Selig chose to ignore Mitchell’s advice as soon as he took the podium. Selig made it very clear that he would be taking action against active players who were named in the report. I feel the best way for baseball to respond to the Mitchell Report would be to embrace the anti-doping policy outlined and continue to distance itself from the past. The damage has already been done to the players’ reputations; dragging out the process through disciplinary action would be a poor choice at this point.


Tribe pitcher Paul Byrd met with MLB officials on Monday to discuss his HGH use. Byrd's use of HGH was apparently under a prescription for a pre-existing medical condition and was known to the Indians before they activated Byrd's contract option for 2008. MLB has given Byrd a chance to talk before an official decision is made, due to his openness on the issue and medical records. Tribe fans should know the final decision on Byrd soon.

Tuesday, December 11, 2007

Memphis Blues

The annual GM meetings have come and gone, but not before altering the balance of power in the AL Central. Detroit sold the farm (literally) to acquire two guaranteed years each of Miguel Cabrera, Edgar Renteria and Dontrelle Willis. This deal has been analyzed to death by now, but I guess I should throw my hat in the ring for you, the esteemed reader.

First of all, this is a pretty obvious "win now" approach by Detroit. In one offseason, Detroit shipped out Jair Jurrjens, Andrew Miller, Cameron Maybin and a mess of other lesser prospects. I'm not sure what the Tiger's front office thought of Jurrjens, but I know Atlanta must have thought pretty highly of him to trade Renteria with two years left on his contract. Tribe fans may remember Jurrjens from his 2-1 win against Carmona in late August; a game where I came away very frustrated (read, impressed) with the rookie. Miller and Maybin were the undisputed crown jewels of Detroit's farm system for the immediate future. The Tigers sacrificed long-term organizational depth for short-term dividends.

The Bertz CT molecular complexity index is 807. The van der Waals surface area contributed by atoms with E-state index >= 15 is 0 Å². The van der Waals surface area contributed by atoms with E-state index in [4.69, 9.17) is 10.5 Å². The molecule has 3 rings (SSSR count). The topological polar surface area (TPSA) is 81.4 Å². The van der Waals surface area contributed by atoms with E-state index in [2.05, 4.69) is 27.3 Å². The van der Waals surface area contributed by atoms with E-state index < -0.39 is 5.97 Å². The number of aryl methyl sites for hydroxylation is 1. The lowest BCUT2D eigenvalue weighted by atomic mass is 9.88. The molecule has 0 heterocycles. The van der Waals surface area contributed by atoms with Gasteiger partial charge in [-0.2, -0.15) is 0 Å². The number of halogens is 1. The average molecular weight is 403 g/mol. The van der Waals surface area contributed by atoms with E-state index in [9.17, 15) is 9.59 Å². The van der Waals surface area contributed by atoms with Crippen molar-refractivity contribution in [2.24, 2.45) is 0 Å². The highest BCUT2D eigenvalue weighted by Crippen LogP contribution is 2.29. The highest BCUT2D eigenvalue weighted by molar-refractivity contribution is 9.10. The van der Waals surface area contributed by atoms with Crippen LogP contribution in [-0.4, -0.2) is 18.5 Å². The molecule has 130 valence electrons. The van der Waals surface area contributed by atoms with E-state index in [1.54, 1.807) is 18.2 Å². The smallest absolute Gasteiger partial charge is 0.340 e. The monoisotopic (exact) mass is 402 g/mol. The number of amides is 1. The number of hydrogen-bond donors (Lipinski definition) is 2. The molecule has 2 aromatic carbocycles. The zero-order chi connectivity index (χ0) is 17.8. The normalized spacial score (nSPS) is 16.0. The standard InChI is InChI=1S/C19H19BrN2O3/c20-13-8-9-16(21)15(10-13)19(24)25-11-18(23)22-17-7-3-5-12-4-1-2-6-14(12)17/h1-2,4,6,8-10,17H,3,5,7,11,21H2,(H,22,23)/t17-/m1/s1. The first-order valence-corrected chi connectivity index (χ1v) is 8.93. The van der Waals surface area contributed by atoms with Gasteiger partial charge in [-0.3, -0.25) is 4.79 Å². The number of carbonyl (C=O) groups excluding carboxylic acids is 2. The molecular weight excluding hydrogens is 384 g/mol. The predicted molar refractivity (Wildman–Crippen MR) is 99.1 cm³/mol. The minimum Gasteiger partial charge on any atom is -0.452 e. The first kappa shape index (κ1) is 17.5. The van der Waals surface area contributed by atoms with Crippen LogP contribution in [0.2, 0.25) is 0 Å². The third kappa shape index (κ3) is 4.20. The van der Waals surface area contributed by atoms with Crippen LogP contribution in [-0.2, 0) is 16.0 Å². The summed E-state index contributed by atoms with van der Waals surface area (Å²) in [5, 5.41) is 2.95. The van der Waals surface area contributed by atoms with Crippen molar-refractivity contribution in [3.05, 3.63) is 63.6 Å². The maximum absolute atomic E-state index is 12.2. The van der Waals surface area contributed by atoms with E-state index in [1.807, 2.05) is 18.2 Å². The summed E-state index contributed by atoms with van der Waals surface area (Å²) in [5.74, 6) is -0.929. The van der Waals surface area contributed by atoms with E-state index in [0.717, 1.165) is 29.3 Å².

Many fans have been quick to point out Detroit's aging roster as motivation to make the blockbuster trade now and I agree with this point. Miguel Cabrera (24) and Curtis Granderson (26) are the only starters on Detroit's roster below the age of 30. In that regard, I at least understand where Detroit is coming from, although I don't entirely agree with the move from a philosophical standpoint. Such a sweeping trade is better suited to an aging team like Detroit than a youthful contender like Cleveland, so maybe that's where my bias lies. Some of their key players, like Rodriguez and Sheffield, have already shown a decline in performance or an increasing risk of injury. They may stink in a few years, but the Tigers are going for the throat the next few seasons.

The interesting thing is that even if Detroit suddenly emerges as this Divisional monster and blocks Cleveland from the playoffs (/knocks on wood), they'll still have to contend with Boston (who may have Santana in a year) and New York (who may just purchase the Dominican Republic at some point), in addition to the Tribe. Not exactly a guaranteed Series appearance, is it ESPN? Meanwhile, Cleveland has a much younger team with their core players under contract longer than Cabrera, Renteria, or those other geezers will be (productive) in the Motor City. That's all too far down the road to predict, but it's something to think about in terms of Detroit's much ballyhooed "win now" approach.